I'm not sure that Prime is the problem. Not only do you pay for the service, but you pay a premium for the products, which should compensate for the shipping costs. Price an item you want while signed in under your Prime membership. Sign out and see what the item costs as a non-Prime member. It's usually 5-7% cheaper although that is not true 100% of the time.

  • Report this Comment On April 26, 2013, at 12:28 PM, hmsthehood wrote:

    Amazon selling Kindles for $3.00 less then what they cost to make. I know they consider this a loss leader but I think business practices like this one is what is hurting Amazon.

  • Report this Comment On April 26, 2013, at 12:34 PM, buzzltyr wrote:

    At some point wall street will figure out Amazon will never make a profit. There whole business is about selling for no profit

  • Report this Comment On April 26, 2013, at 1:01 PM, tjalsma wrote:

    So, the worst thing that can be said about Amazon is that they are actually providing something to their consumers? Okay.

    Also, Amazon may sell a Kindle for "$3 less than they cost to make" but they also have the ability to understand that each user will, in almost every case, purchase more than $3 worth of goods through the Marketplace on their Kindle.

  • Report this Comment On April 26, 2013, at 1:40 PM, Deepwater805 wrote:

    I am an Amazon ultra extreme shopper. Prime is my prime motivatin for shopping there. If Amazon pulls the plug on Prime, I pull the plug on Amazon. Simple as that.

  • Report this Comment On April 26, 2013, at 2:21 PM, teebee99 wrote:

    I now how to make Amazon Prime less costly to Amazon - I'll stop buying from them and then they won't have to worry about the shipping costs. The more they save, the less I spend!

    Geez - companies make money from selling stuff - looking at "making it easy for people to buy and obtain (free shipping) products" as a bad thing is absurd.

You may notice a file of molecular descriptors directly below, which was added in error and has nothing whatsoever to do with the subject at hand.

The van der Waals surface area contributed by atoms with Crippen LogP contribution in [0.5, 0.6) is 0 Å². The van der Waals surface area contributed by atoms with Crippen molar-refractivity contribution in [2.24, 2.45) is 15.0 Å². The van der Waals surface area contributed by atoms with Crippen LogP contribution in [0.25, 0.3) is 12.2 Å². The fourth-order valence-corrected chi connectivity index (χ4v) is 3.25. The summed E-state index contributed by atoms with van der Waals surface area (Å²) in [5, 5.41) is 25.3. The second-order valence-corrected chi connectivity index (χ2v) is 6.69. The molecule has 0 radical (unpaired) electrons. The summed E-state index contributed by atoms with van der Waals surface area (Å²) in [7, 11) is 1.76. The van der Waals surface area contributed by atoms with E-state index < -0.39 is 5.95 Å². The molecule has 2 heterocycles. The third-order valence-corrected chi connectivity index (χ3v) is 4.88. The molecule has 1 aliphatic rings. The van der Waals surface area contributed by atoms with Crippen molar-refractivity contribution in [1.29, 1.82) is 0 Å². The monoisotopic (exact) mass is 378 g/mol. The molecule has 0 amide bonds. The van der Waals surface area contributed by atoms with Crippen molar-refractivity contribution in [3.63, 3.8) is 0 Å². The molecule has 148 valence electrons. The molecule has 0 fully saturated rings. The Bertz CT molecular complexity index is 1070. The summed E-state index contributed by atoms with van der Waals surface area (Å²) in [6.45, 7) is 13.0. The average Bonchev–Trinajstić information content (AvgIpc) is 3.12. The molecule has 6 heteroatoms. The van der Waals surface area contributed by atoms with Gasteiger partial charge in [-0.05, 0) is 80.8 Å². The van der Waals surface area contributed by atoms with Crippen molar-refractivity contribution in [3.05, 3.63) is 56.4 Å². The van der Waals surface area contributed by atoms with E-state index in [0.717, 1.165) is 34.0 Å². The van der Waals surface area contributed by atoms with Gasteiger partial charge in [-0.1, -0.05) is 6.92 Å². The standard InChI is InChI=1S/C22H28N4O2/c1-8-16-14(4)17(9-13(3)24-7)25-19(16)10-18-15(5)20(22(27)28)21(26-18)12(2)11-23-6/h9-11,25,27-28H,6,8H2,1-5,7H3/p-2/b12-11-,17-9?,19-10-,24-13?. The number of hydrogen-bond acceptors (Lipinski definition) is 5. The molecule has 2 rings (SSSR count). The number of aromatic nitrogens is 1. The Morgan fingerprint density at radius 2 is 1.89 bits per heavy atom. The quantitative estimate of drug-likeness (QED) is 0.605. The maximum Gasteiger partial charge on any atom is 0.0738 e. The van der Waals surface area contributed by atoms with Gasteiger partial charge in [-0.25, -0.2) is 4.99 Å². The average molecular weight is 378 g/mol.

• Report this Comment On April 26, 2013, at 2:27 PM, gwtx2 wrote:

    The author obviously has no idea about the company. Amazon's board of directors is more concerned with growth than profit. And growth they have and are accomplishing. If amazon were to take this author's advice, they would be just another online retailer.

  • Report this Comment On April 26, 2013, at 3:20 PM, vagrant291 wrote:

    I don't buy this for a second. Amazon should only grow further in Q3/Q4. The AWS cloud service is only growing and their investments are starting to pay off. Prime is a membership service they people pay for, and the markup on the items to offset this premium service is there as well.

  • Report this Comment On April 26, 2013, at 3:59 PM, juxta99 wrote:

    Amazon is still trying to figure the shipping out. They temporarily offered $1 off for not using free 2-day shipping with Prime. They are still installing picking robots in the warehouses and building new warehouses close to cities, right?

    I agree with others about Amazon being a great shopping experience. So far this year I've spent about $2500 on 59 orders which is one box coming to my home every other day on average. So they need to figure out how to give the convenience of free shipping at a lower cost. They make it hard to combine orders placed within say 7 hours of each other and I do get a little annoyed with all the cardboard boxes coming to my home!

    I spent over $10000 last year with no big ticket items. Three years ago I bought an LCD TV, Bluray player and surround speakers from Amazon with no problems. Over the last 18 months I've bought lots of baby / toddler toys and clothes and also strollers and car seats. Recently I started buying all the bulk items I can so I can lighten shopping trips to the grocery store - paper towels, toilet paper, cookies, cereal, rice milk, etc.

    So Amazon has potential to increase sales (maybe not profits anytime soon) because they are eating away at sales for me personally from Lowes, Safeway, Whole Foods, Walmart and CVS. I'm busy like everyone else so the less time I spend in retail stores the better.

  • Report this Comment On April 26, 2013, at 5:47 PM, VegasSmitty wrote:

    The more I read these articles, the more I realize the people writing them know jack.

  • Report this Comment On April 27, 2013, at 3:40 AM, margiecfl wrote:

    thks for the column :)